5 min read

How To Dress Your Pet Up For Halloween Without Him Hating It

Don't turn this into a nightmare.

About half of all pets in the U.S. are about to get totally transformed.

Last year, Americans spent $350 million on pet costumes for Halloween. But is this as much fun for our dogs as it is for us?

"The most important thing to consider when dressing your pet up for Halloween is safety," Dr. Louise Murray, director of medicine at the ASPCA, told Care.com.

So, if you've just got to dress up your pets for Halloween, here's what you need to know to make sure they stay safe.

Choose a costume that lets him move

Whether a ladybug, pumpkin, devil or angel, the costume should allow your pet to be comfortable.

Make sure he isn't constricted by the costume and able to move freely, the Humane Society of the U.S. (HSUS) advises. Avoid anything that might get tangled up in your pet's legs, making it difficult to move.

Look for signs of stress

Watch out for signs of stress or anxiety when you put a costume on your pet. If your pet starts rolling his eyes, folding his ears, hunching over or tucking his tail away, it might be time to call it quits.

"If your pet hates her costume, don't force her to wear it," Dr. Murray said.

Skip the mask


The HSUS urges pet owners to skip masks, which can affect your pet's ability to see. "A nice orange bandana or bow tie is a happy alternative to a full-fledged costume," Dr. Murray adds.

Avoid choking hazards

Just because a costume was made for a pet doesn't mean that it's guaranteed to be safe, so make sure to remove any parts your pet could get his jaws around and chew. These little pieces could be choking hazards.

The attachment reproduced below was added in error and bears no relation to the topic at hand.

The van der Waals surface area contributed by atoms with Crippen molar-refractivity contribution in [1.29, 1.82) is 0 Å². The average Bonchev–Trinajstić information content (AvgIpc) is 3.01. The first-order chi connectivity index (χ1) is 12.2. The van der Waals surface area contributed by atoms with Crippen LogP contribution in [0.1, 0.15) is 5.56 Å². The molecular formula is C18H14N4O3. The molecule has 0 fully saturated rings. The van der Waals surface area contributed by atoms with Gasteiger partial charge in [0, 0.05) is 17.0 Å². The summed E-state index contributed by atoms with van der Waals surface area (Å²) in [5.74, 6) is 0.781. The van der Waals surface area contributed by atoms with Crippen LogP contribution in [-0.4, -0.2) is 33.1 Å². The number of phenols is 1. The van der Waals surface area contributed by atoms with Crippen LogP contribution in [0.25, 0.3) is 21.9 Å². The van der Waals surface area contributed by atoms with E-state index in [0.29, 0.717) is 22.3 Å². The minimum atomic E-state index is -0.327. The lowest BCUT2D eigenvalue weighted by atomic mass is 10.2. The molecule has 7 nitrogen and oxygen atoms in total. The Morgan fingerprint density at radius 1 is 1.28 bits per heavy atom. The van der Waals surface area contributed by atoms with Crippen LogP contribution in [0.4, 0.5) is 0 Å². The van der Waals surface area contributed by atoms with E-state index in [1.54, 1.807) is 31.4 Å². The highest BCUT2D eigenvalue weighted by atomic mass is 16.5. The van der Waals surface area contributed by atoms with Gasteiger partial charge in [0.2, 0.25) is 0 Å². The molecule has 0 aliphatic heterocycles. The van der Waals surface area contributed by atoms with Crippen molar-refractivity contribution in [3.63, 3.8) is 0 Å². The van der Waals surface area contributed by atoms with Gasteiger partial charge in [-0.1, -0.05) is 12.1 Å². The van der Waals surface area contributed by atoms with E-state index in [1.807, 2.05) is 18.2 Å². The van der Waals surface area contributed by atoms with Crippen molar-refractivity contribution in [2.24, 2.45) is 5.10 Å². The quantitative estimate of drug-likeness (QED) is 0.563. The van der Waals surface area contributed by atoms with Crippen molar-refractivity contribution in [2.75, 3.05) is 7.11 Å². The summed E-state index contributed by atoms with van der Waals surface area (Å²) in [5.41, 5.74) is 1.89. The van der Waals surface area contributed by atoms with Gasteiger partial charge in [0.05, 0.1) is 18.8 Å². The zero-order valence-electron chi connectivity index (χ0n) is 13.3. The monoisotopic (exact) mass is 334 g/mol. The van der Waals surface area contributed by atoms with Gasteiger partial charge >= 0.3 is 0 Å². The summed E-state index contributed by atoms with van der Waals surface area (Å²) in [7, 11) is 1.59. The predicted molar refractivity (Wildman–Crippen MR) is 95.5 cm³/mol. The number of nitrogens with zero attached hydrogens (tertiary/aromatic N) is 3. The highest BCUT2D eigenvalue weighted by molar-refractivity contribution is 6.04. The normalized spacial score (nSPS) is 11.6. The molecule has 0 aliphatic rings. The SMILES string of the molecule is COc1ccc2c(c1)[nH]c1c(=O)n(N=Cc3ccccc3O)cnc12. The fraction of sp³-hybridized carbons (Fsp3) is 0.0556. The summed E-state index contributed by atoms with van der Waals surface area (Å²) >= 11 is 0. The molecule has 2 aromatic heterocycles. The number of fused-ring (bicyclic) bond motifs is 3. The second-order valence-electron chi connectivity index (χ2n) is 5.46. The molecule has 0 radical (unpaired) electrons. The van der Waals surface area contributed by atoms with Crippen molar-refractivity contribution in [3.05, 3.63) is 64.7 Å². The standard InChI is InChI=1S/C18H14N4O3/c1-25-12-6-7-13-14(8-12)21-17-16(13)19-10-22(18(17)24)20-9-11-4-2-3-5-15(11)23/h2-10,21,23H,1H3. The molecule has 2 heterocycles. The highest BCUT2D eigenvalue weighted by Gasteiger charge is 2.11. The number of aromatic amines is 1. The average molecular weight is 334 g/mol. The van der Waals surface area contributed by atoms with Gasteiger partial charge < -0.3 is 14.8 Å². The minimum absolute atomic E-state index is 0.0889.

Dog at the annual Tompkins Square Halloween Dog Parade in New York City. | Donald Bowers Photography/Shutterstock

Similarly, keep an eye on your pet if you have Halloween decorations up, or candy lying around.

During festivities, keep your furry family members in mind

Even if your pets aren't taking part in the masquerade, you still need to keep them in mind if you're having hordes of trick-or-treaters or a halloween party.

Animal behaviorist KC Theisen warns that "the things that make Halloween a treat for people - noises, smells, trick-or-treaters at the door and people in costumes - can overwhelm many pets ... While you're enjoying the fun, make sure your pets have a safe haven in a room where they can feel safe, comfortable and relaxed - and that they are tucked away from any hazards."


"Remember," the HSUS says, "most pets are happiest wearing nothing but their birthday suits."

And they're already pretty magical as it is.